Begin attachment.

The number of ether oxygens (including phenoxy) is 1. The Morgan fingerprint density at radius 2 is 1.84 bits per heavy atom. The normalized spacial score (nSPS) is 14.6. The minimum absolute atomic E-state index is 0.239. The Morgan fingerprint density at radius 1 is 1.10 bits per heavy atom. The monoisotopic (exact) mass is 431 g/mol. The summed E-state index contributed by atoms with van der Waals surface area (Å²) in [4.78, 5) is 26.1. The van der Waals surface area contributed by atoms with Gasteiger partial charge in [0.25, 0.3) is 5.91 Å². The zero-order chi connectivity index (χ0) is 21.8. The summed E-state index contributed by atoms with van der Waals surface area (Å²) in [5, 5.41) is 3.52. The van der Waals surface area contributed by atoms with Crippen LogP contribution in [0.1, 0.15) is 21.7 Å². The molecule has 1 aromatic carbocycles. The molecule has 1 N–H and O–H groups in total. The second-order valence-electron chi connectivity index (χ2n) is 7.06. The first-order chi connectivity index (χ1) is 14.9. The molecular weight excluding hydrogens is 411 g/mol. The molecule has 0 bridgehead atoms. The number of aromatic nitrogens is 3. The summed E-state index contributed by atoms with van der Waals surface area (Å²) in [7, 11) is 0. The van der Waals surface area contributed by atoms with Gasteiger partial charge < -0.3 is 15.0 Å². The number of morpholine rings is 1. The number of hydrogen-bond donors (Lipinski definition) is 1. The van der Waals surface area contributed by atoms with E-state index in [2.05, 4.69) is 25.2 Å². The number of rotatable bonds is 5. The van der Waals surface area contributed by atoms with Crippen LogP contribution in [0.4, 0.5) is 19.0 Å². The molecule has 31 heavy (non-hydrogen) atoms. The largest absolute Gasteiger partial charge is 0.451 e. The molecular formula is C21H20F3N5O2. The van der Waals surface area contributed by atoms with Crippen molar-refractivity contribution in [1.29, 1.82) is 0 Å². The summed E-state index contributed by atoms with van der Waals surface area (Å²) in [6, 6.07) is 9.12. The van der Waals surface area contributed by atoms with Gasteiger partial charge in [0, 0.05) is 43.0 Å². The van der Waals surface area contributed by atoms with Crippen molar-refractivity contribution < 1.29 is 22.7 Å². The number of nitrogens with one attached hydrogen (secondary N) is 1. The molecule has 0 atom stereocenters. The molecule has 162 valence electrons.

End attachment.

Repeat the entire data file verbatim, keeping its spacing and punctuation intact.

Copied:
The number of ether oxygens (including phenoxy) is 1. The Morgan fingerprint density at radius 2 is 1.84 bits per heavy atom. The normalized spacial score (nSPS) is 14.6. The minimum absolute atomic E-state index is 0.239. The Morgan fingerprint density at radius 1 is 1.10 bits per heavy atom. The monoisotopic (exact) mass is 431 g/mol. The summed E-state index contributed by atoms with van der Waals surface area (Å²) in [4.78, 5) is 26.1. The van der Waals surface area contributed by atoms with Gasteiger partial charge in [0.25, 0.3) is 5.91 Å². The zero-order chi connectivity index (χ0) is 21.8. The summed E-state index contributed by atoms with van der Waals surface area (Å²) in [5, 5.41) is 3.52. The van der Waals surface area contributed by atoms with Crippen LogP contribution in [0.1, 0.15) is 21.7 Å². The molecule has 1 aromatic carbocycles. The molecule has 1 N–H and O–H groups in total. The second-order valence-electron chi connectivity index (χ2n) is 7.06. The first-order chi connectivity index (χ1) is 14.9. The molecular weight excluding hydrogens is 411 g/mol. The molecule has 0 bridgehead atoms. The number of aromatic nitrogens is 3. The summed E-state index contributed by atoms with van der Waals surface area (Å²) in [7, 11) is 0. The van der Waals surface area contributed by atoms with Gasteiger partial charge < -0.3 is 15.0 Å². The number of morpholine rings is 1. The number of hydrogen-bond donors (Lipinski definition) is 1. The van der Waals surface area contributed by atoms with E-state index in [2.05, 4.69) is 25.2 Å². The number of rotatable bonds is 5. The van der Waals surface area contributed by atoms with Crippen LogP contribution in [0.4, 0.5) is 19.0 Å². The molecule has 31 heavy (non-hydrogen) atoms. The largest absolute Gasteiger partial charge is 0.451 e. The molecular formula is C21H20F3N5O2. The van der Waals surface area contributed by atoms with Crippen molar-refractivity contribution in [1.29, 1.82) is 0 Å². The summed E-state index contributed by atoms with van der Waals surface area (Å²) in [6, 6.07) is 9.12. The van der Waals surface area contributed by atoms with Gasteiger partial charge in [0, 0.05) is 43.0 Å². The van der Waals surface area contributed by atoms with Crippen molar-refractivity contribution < 1.29 is 22.7 Å². The number of nitrogens with one attached hydrogen (secondary N) is 1. The molecule has 0 atom stereocenters. The molecule has 162 valence electrons.